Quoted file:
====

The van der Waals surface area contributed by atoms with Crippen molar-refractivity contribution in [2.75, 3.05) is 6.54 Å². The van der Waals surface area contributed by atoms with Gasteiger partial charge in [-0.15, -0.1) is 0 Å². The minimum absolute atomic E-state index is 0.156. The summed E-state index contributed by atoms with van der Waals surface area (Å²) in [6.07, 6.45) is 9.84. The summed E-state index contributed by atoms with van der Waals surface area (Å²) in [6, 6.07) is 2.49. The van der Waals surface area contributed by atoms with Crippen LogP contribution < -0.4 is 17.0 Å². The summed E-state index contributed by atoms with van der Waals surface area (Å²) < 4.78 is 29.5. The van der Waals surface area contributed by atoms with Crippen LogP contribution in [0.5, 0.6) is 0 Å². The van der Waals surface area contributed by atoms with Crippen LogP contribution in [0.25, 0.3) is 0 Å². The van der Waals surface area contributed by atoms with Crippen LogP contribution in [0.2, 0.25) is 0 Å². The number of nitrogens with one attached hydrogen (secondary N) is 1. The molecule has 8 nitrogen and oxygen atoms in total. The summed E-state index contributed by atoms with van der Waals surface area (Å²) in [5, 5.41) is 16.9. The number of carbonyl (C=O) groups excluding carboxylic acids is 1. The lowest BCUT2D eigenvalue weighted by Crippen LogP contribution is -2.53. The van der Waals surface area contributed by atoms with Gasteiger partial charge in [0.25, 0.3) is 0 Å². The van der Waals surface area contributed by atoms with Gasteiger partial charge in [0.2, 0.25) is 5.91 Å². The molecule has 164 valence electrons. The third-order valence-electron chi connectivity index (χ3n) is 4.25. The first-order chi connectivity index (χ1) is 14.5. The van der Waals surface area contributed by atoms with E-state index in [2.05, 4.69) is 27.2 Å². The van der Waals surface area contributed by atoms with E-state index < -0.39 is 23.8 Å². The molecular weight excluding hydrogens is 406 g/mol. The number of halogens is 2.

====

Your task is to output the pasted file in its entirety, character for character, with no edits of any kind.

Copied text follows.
The van der Waals surface area contributed by atoms with Crippen molar-refractivity contribution in [2.75, 3.05) is 6.54 Å². The van der Waals surface area contributed by atoms with Gasteiger partial charge in [-0.15, -0.1) is 0 Å². The minimum absolute atomic E-state index is 0.156. The summed E-state index contributed by atoms with van der Waals surface area (Å²) in [6.07, 6.45) is 9.84. The summed E-state index contributed by atoms with van der Waals surface area (Å²) in [6, 6.07) is 2.49. The van der Waals surface area contributed by atoms with Crippen LogP contribution < -0.4 is 17.0 Å². The summed E-state index contributed by atoms with van der Waals surface area (Å²) < 4.78 is 29.5. The van der Waals surface area contributed by atoms with Crippen LogP contribution in [0.5, 0.6) is 0 Å². The van der Waals surface area contributed by atoms with Crippen LogP contribution in [0.25, 0.3) is 0 Å². The van der Waals surface area contributed by atoms with Crippen LogP contribution in [0.2, 0.25) is 0 Å². The number of nitrogens with one attached hydrogen (secondary N) is 1. The molecule has 8 nitrogen and oxygen atoms in total. The summed E-state index contributed by atoms with van der Waals surface area (Å²) in [5, 5.41) is 16.9. The number of carbonyl (C=O) groups excluding carboxylic acids is 1. The lowest BCUT2D eigenvalue weighted by Crippen LogP contribution is -2.53. The van der Waals surface area contributed by atoms with Gasteiger partial charge in [0.25, 0.3) is 0 Å². The van der Waals surface area contributed by atoms with Gasteiger partial charge in [0.2, 0.25) is 5.91 Å². The molecule has 164 valence electrons. The third-order valence-electron chi connectivity index (χ3n) is 4.25. The first-order chi connectivity index (χ1) is 14.5. The van der Waals surface area contributed by atoms with E-state index in [2.05, 4.69) is 27.2 Å². The van der Waals surface area contributed by atoms with E-state index < -0.39 is 23.8 Å². The molecular weight excluding hydrogens is 406 g/mol. The number of halogens is 2.